Gout is often referred to as 'the disease of kings.’ Alexander the Great, Charlemagne, and King Henry VIII all suffered from gout. As rulers of their day, they enjoyed plenty of rich food and drink, which can play a role in the development of gout. Today, gout is the most common form of inflammatory arthritis, affecting more than 8.3 million adults in the U.S. Unfortunately only 10 percent of people with gout seek needed treatment.
Gout is characterized by high levels of uric acid in the blood, increasing the risk of uric acid crystal formation. Uric acid crystals trigger inflammation leading to a gout attack. Gout is often associated with high blood pressure, obesity, diabetes, and chronic kidney disease.
There are three stages of the disease:
- An acute gout attack frequently occurs in a single joint in the legs, often at the base of the big toe, but can be any joint, bursa, tendon or in the spine. It causes severe pain, redness, swelling, and warmth and typically peaks in 12 to 24 hours. Inflammation can extend beyond the joint, and can be associated with fever. Onset of the attack often occurs at night when levels of uric acid in the body are higher. Pain often resolves in a few days or week without treatment. However, when left untreated, multiple sites can be affected simultaneously.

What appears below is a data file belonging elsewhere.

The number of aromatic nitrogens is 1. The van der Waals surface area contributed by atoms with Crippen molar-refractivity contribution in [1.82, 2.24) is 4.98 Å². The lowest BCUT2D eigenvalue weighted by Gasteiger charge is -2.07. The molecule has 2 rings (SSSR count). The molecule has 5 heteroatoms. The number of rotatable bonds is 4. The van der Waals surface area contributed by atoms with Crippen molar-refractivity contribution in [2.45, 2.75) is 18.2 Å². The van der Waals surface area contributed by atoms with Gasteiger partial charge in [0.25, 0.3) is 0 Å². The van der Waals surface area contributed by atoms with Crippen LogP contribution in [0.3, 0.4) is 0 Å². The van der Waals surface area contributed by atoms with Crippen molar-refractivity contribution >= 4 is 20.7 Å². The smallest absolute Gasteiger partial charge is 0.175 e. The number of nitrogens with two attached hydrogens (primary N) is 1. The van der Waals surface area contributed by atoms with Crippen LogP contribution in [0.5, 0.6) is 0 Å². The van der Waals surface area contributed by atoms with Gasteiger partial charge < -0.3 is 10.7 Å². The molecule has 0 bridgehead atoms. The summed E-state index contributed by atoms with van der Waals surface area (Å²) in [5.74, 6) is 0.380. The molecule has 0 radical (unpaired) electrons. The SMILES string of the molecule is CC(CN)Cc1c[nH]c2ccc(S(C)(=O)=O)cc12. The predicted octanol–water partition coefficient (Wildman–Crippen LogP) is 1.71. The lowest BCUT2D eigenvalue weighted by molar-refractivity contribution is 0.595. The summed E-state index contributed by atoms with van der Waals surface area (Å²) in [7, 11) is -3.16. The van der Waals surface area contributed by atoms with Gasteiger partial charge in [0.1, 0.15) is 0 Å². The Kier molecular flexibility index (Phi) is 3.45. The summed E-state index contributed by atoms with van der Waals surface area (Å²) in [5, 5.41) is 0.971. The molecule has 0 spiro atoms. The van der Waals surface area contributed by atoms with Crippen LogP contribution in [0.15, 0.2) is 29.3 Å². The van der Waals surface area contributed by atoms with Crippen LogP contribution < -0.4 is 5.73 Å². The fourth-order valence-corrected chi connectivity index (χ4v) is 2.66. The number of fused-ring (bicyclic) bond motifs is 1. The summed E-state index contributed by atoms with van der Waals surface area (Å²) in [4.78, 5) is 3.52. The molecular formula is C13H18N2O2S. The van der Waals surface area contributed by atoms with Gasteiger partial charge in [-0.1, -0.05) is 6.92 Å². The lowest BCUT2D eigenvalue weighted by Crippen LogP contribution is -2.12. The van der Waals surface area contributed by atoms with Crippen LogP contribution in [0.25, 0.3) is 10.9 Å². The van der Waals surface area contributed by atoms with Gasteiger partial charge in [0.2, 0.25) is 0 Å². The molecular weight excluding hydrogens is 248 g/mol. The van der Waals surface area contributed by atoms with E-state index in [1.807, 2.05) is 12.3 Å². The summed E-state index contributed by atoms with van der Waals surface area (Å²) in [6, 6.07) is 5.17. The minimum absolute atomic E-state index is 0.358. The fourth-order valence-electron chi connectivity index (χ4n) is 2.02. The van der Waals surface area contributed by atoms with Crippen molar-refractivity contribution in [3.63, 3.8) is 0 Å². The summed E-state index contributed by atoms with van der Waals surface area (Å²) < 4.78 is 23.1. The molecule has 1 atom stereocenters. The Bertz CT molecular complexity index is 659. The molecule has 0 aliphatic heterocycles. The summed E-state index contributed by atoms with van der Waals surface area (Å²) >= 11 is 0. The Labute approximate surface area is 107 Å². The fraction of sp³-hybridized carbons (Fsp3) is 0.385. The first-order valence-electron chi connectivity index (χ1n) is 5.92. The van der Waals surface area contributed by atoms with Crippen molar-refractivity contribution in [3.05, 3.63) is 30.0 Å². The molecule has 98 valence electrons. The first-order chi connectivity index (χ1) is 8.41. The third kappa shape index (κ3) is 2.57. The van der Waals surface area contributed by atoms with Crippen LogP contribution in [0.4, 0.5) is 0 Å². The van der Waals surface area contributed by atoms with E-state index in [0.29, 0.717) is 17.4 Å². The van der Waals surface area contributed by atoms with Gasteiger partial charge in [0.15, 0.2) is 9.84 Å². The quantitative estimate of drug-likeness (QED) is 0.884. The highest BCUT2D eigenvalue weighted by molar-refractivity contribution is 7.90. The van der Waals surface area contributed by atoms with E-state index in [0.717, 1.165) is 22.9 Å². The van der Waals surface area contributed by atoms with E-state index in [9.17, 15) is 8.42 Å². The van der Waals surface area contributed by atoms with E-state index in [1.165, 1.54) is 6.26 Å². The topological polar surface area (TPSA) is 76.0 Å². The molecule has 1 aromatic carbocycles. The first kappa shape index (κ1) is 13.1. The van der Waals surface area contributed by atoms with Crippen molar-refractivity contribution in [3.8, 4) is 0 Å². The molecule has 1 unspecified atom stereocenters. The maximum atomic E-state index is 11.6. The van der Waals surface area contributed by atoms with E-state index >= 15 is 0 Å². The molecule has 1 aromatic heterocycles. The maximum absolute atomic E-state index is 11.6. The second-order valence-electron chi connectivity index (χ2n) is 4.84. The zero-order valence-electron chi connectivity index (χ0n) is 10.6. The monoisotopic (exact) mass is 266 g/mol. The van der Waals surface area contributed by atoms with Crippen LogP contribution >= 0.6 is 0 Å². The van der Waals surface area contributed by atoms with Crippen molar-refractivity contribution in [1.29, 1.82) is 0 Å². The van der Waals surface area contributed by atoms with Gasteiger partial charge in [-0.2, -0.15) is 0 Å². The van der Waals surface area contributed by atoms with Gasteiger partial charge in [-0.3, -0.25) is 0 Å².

- Intercritical gout refers to the time between gout attacks. During this period, gout is asymptomatic, and you may go months or years before another acute attack. This time period tends to shorten without treatment.
- Tophaceous gout occurs when a large collection of urate crystals, fibrous tissue, and inflammatory cells form on the ears, joints, tendons, or bursa. They are generally not painful or tender, but lead to destructive changes in the surrounding tissue and joints. These growths rarely develop before a first acute attack.
Risk factors for gout include:
- Age 45+
- Asian or Pacific Islander heritage
- Genetic disposition for high uric acid
- Consumption of:
- Beer, hard liquor
- Meat and seafood
- High fructose
- High blood pressure
- Chronic kidney disease
- Organ transplant
Diagnosing gout is done with a detailed clinical history and descriptions of symptoms, joint fluid analysis to look for uric acid crystals, and a blood test to measure the uric acid level. Treatment for acute gout attacks include:
- Steroid injections
- Anti-inflammatories (indomethacin, ibuprofen, etc)
- Steroid pills (prednisone, Medrol)
Long-term preventive medication for gout is recommended for people with frequent or disabling gout attacks, joint damage, tophi, kidney disease, or uric acid kidney stones.
Prevention of gout includes:
- A diet high in low-fat dairy
- a diet low in meat, seafood, sugary beverages and beer and spirits
- maintaining a healthy weight
If you suspect you’ve had an acute gout attack or may have gout, talk with your doctor about a referral to a rheumatologist. Gout is treatable and can be managed before permanent joint damage or deformities occur.